As always, feel free to let me know if I’ve missed anything or if you’d like to share anything. As a student myself, I appreciate any chance to learn!

À plus tard!

M. Matt

Une Petite Fille With a Story…

Voici une jeune fille adorable.

Cette jeune fille adorable veut vous dire une histoire.

L’histoire que cette jeune fille adorable veut vous dire est tout aussi adorable.

Maybe this is a good way to remember the names of some animals because, let’s face it, cuteness makes me want to remember things. There is a whole lot happening in this story so pay attention because she is NOT going to tell it again.

Totes adorbs.

And don’t you forget it.

English “-IST” to French “-ISTE”

DrinkingCoffeeBienvenue, fellow French learners! My name is Matt and I’m one of Dr. Kerley’s students. Like many of you, I’m learning French and I’ll be blogging regularly about a variety of things – language resources, French concepts, my deepest secrets, and more. Feel free to leave comments below because we can certainly help each other learn. That’s me to the left with a look of hope on my face. Most likely,  this photo was taken after I successfully used l’imparfait and le passé composé in the same sentence. Baby steps, y’all.

Alors, commençons!


Eiffel tower with pink balloonsAlthough memorization can be an effective (and necessary) way of learning a language, it’s also important to learn using larger concepts. These concepts add many words to our vocabulary in a very short amount of time –  bypassing the rote memorization of lists. Why? Because once we know a concept, it can immediately applied.

For today’s example, we’re going to look at words in English that end in “-IST”. Most English words ending in “-IST” can be converted into French by adding an “-E” to the end. Another great aspect? The majority of these French words are masculine!

It’s a two-for-one deal today, folks: not only are we adding a bunch of words to our vocabulary, but we’re learning their gender. We may slip here and there until we learn the gender exceptions but it’s definitely a start. For now, let’s just say that the odds are ever in our favor.

Below are 40 examples of English “-IST” to French “-ISTE” words to get us started:

  • the activist = l’activiste
  • the alarmist = l’alarmiste
  • the antagonist = l’antagoniste
  • the artist = l’artiste
  • the cyclist = le cycliste
  • the biologist =le biologiste
  • the botanist = le botaniste
  • the capitalist = le capitaliste
  • the centrist = le centriste
  • the communist = le communiste
  • the conformist = le conformiste
  • the economist = l’économiste
  • the dentist = le dentiste
  • the dermatologist = le dermatologiste
  • the extremist = l’extrémiste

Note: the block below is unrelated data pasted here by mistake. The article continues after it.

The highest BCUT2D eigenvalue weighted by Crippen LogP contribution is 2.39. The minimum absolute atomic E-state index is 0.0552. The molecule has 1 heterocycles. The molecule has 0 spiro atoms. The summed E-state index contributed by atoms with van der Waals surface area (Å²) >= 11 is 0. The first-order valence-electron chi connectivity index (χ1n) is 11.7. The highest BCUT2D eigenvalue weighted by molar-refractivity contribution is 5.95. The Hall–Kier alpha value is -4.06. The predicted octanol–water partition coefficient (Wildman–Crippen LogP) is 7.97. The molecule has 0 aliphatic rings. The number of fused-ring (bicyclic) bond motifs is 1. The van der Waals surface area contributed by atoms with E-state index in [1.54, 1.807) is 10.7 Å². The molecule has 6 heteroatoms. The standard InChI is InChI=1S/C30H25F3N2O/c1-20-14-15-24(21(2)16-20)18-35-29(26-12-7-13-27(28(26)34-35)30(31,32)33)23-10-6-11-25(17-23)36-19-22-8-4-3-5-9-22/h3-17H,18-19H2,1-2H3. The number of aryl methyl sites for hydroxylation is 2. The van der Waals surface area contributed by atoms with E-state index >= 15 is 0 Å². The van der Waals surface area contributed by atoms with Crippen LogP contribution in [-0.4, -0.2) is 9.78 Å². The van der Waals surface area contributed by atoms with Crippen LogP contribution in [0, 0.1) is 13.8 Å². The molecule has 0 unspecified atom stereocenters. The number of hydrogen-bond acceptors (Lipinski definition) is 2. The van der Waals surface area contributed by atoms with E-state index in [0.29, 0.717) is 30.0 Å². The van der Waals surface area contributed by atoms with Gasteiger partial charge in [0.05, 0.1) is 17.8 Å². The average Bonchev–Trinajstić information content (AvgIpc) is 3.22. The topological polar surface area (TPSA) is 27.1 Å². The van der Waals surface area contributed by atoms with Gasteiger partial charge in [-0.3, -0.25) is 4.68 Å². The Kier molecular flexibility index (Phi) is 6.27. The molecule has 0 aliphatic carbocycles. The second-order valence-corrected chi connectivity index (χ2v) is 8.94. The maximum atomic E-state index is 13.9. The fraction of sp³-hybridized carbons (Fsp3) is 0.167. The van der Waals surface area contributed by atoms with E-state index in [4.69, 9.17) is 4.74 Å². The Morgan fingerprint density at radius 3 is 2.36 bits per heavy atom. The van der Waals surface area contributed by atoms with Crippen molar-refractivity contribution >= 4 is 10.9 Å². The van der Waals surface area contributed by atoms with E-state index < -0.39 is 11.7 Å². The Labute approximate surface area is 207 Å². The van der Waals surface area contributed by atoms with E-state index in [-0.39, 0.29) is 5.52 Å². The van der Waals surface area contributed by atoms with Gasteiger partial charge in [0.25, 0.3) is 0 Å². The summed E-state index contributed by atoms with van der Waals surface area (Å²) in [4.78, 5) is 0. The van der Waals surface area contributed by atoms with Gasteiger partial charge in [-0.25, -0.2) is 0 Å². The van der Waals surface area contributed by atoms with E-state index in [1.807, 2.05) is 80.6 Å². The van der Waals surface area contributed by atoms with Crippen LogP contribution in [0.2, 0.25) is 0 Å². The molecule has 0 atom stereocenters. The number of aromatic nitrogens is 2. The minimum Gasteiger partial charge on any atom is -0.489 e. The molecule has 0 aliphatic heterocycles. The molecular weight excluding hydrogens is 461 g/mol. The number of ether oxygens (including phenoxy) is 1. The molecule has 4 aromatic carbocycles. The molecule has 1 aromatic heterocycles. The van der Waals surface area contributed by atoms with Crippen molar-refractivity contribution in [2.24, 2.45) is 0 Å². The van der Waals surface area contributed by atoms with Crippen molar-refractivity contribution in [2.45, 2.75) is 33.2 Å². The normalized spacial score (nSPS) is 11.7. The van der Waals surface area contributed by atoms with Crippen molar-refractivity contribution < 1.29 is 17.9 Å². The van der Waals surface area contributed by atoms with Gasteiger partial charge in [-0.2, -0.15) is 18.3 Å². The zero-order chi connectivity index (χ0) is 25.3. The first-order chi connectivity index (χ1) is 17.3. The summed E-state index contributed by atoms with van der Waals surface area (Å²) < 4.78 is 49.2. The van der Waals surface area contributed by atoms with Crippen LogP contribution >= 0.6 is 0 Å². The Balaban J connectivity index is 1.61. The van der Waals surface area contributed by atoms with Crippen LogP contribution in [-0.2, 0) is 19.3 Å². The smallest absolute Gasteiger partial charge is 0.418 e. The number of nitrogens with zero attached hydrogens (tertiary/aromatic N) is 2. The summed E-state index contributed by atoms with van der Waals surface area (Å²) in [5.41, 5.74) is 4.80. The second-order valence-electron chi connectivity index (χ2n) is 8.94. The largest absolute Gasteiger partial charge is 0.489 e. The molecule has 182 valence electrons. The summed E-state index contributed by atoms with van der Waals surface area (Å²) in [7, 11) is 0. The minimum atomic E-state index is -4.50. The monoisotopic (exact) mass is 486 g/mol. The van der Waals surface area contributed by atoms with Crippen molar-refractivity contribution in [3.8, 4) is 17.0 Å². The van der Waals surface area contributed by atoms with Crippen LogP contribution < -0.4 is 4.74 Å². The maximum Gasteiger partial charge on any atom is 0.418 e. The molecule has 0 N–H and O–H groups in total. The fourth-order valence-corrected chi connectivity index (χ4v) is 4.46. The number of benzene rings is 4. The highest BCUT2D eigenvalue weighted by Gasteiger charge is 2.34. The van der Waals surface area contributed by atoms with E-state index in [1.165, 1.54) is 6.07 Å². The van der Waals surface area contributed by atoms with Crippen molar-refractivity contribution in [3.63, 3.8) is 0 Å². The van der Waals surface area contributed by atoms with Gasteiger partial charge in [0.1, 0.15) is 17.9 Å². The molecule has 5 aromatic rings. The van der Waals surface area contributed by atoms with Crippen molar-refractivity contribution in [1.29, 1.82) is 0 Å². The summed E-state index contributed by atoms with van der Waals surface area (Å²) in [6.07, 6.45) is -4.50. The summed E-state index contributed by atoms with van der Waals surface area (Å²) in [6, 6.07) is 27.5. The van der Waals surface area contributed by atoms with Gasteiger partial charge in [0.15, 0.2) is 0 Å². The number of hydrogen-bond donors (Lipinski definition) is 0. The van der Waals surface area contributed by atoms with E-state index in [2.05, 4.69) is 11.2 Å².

• the fascist = le fasciste
  • the feminist = le féministe
  • the finalist = le finaliste
  • the florist = le fleuriste
  • the humorist = l’humoriste
  • the idealist = l’idéaliste
  • the journalist = le journaliste
  • the linguist = le linguiste
  • the materialist = le matérialiste
  • the minimalist = le minimaliste
  • the moralist = le moraliste
  • the nationalist = le nationaliste
  • the nutritionist = le nutritionniste
  • the optimist = l’optimiste
  • the pacifist = le pacifiste
  • the pessimist = le pessimiste
  • the pianist = le pianiste
  • the populist = le populiste
  • the racist = le raciste
  • the realist = le réaliste
  • the socialist = le socialiste
  • the specialist = le spécialiste
  • the stylist = le styliste
  • the terrorist = le terroriste
  • the tourist = le touriste

And JUST when you thought the fun was over, there’s even more. Below are four words that also happen to be French “-ER” verbs. And as we all know – “ER” verbs are always a welcome sight:

  • he exists = Il existe. = EXISTER
  • I insist = J’insiste. = INSISTER
  • She persists = Elle persiste. = PERSISTER
  • One resists = On résiste = RÉSISTER


Wiktionary has a nice list of French words suffixed with “iste” to check out. Also, there is a handy list of English “ist” words arranged by frequency at More Words. Take a look at both lists and generate some of your own combinations. If anything you’ll learn a bunch of fun English words that end in “-IST” that you never knew existed. You know, everyday words like “antivivisectionist”, “dodecaphonist”, and “martyrologist”.

Soon, we’ll take a look at words in English that end in “ion” and the ridiculous amount of words and verbs you can quickly add to your French vocabulary. Good times.

À plus tard!!

M. Matt